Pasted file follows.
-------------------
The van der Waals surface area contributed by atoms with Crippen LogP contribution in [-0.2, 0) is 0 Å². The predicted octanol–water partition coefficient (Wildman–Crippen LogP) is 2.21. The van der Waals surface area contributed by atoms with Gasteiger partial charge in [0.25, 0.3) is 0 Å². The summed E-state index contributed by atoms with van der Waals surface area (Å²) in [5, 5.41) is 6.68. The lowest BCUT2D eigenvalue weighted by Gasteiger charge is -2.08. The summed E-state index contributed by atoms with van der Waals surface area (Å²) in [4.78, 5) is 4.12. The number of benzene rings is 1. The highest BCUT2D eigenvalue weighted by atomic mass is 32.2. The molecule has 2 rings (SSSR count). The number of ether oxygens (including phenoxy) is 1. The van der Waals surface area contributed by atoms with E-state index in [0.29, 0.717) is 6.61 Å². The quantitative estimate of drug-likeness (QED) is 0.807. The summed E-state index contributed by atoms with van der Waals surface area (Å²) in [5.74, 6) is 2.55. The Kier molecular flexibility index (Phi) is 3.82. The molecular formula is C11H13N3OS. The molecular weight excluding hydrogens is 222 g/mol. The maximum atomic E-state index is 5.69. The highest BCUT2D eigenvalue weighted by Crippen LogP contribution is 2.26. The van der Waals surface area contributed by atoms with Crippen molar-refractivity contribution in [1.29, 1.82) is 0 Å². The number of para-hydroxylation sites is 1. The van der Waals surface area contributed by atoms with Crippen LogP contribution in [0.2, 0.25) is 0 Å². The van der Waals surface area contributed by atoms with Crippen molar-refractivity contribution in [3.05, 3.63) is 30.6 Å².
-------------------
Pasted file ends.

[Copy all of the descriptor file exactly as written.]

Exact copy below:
The van der Waals surface area contributed by atoms with Crippen LogP contribution in [-0.2, 0) is 0 Å². The predicted octanol–water partition coefficient (Wildman–Crippen LogP) is 2.21. The van der Waals surface area contributed by atoms with Gasteiger partial charge in [0.25, 0.3) is 0 Å². The summed E-state index contributed by atoms with van der Waals surface area (Å²) in [5, 5.41) is 6.68. The lowest BCUT2D eigenvalue weighted by Gasteiger charge is -2.08. The summed E-state index contributed by atoms with van der Waals surface area (Å²) in [4.78, 5) is 4.12. The number of benzene rings is 1. The highest BCUT2D eigenvalue weighted by atomic mass is 32.2. The molecule has 2 rings (SSSR count). The number of ether oxygens (including phenoxy) is 1. The van der Waals surface area contributed by atoms with E-state index in [0.29, 0.717) is 6.61 Å². The quantitative estimate of drug-likeness (QED) is 0.807. The summed E-state index contributed by atoms with van der Waals surface area (Å²) in [5.74, 6) is 2.55. The Kier molecular flexibility index (Phi) is 3.82. The molecular formula is C11H13N3OS. The molecular weight excluding hydrogens is 222 g/mol. The maximum atomic E-state index is 5.69. The highest BCUT2D eigenvalue weighted by Crippen LogP contribution is 2.26. The van der Waals surface area contributed by atoms with Crippen molar-refractivity contribution in [1.29, 1.82) is 0 Å². The number of para-hydroxylation sites is 1. The van der Waals surface area contributed by atoms with Crippen LogP contribution in [0.2, 0.25) is 0 Å². The van der Waals surface area contributed by atoms with Crippen molar-refractivity contribution in [3.05, 3.63) is 30.6 Å².